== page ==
“I would hare across the New England fields in the heart of the night…peering upwards in hope of a different sort of spectacle, ears straining for the weird scream that meant an old bird was out combing the dark for sustenance, a mad hermit screech, glaringly distinct from the snoring hiss of a younger owl… some facet of this experience had struck a chord in me, forged a connection between my dulled and jaded adult self and the child who sprawled in faint starlight while the great night hunters staged dramas full of hunger and death in the opaque jet air above me.” 

Dan’s childhood experiences in the fields of New England he also explains varied from the normal worries of the sky watchers around him who were more concerned with “incoming flying saucers or soviet missiles”. He was yearning for a raw pure experience of the warfare of nature as opposed to the warfare of man. Romantics find often the modes of human existence and developments were flawed and to remain untrustworthy as the derived from the symphony of existence and nature accordingly.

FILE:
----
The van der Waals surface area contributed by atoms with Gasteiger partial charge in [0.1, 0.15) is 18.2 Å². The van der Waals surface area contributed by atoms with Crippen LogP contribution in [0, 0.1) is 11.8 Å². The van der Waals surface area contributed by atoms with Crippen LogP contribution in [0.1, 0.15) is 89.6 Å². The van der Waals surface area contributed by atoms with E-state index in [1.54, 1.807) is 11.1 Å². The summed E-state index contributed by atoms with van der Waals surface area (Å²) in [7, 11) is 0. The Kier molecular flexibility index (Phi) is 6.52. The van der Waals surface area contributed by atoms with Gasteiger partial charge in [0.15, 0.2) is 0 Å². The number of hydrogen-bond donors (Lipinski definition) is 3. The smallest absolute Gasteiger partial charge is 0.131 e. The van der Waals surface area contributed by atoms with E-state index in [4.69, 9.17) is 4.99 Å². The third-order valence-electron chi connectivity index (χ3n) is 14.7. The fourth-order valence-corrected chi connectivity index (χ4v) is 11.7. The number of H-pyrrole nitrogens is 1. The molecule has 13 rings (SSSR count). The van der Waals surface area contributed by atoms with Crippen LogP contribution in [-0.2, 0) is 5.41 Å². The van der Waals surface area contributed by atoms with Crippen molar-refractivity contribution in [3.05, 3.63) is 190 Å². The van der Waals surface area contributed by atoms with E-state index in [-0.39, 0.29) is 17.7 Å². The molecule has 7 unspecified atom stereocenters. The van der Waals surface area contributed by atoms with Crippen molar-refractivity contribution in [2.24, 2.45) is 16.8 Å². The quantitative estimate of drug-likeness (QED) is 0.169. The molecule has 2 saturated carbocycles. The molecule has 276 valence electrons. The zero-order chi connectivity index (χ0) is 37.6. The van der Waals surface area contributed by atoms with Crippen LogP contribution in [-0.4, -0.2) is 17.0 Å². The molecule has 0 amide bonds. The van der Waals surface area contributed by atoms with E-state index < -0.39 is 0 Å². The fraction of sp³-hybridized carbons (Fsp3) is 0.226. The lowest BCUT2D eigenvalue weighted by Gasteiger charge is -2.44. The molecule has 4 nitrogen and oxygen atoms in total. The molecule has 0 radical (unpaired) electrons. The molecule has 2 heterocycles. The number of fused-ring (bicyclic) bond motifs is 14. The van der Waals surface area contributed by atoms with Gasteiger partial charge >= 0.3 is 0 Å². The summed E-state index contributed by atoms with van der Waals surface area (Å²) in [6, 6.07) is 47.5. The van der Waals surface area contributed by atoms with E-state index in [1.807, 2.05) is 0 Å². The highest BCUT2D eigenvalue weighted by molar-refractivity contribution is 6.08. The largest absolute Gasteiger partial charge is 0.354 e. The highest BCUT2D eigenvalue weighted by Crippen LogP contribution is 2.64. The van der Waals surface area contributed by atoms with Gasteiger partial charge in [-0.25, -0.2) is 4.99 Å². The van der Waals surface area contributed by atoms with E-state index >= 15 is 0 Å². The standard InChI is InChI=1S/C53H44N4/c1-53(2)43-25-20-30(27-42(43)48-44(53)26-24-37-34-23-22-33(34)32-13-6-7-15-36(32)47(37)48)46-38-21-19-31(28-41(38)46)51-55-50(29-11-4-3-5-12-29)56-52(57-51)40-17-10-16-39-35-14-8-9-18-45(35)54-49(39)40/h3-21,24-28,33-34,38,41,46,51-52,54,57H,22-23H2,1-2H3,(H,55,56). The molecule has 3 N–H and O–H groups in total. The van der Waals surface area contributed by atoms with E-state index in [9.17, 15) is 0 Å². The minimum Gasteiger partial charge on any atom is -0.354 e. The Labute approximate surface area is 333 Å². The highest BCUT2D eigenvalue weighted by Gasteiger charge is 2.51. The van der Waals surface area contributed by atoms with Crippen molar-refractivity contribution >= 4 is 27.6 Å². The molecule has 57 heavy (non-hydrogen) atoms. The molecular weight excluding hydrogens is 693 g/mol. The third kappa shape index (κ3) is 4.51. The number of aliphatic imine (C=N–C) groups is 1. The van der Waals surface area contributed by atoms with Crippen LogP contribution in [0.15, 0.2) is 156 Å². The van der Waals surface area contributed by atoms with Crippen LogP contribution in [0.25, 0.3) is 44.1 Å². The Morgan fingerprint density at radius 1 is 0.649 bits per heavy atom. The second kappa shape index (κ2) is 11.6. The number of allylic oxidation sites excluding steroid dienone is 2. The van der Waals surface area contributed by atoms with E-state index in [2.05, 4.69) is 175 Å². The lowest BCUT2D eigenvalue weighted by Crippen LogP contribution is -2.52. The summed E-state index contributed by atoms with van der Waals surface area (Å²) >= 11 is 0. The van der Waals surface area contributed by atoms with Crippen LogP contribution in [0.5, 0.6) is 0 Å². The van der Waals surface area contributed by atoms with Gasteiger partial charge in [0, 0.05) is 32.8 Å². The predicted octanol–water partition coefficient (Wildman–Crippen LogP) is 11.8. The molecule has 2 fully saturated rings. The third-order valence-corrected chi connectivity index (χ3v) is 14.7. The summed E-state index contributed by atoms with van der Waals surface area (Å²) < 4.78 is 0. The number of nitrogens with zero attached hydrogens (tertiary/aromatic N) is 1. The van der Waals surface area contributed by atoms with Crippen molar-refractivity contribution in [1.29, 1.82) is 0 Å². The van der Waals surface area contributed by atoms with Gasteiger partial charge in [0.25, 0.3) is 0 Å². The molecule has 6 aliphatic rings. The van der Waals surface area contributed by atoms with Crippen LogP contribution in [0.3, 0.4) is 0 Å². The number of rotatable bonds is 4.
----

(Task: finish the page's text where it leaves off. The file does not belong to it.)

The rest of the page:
In his interactions with his love interest Laurie/Silk Spectre II there are two more key points of Romanticism that I would like to address in this section. the first being a moment when Dan and Laurie are faced with thugs in an alleyway in their civilian attire (I must note here that most of the former masked crusaders were able to maintain their real life identities unassumingly after the passing of the Keene Act). Convinced that they are helpless in the face of impending nuclear war they decide to defy the Keene Act. In accepting vigilantism, they return to the forgotten old sense of power that existed within being a masked super hero and defy the constructs of the society they are directly in. To crave the power of expression and power of the self and enact on it in the face of an oppressive law ridden society is a true expression of Romanticism.  The second instance, albeit brief, comes when in the end of the graphic novel Laurie and Dan assume new identites in order to be able to exist in a society that assumes they are dead. Dan and Laurie adopt the surname Hollis as a nod to Dan’s hero Hollis Mason. This small act displays the enduring hope in Dan that he can always reach towards the “forgotten sources of life” in order to instill his genuine ideal of a just and moral society.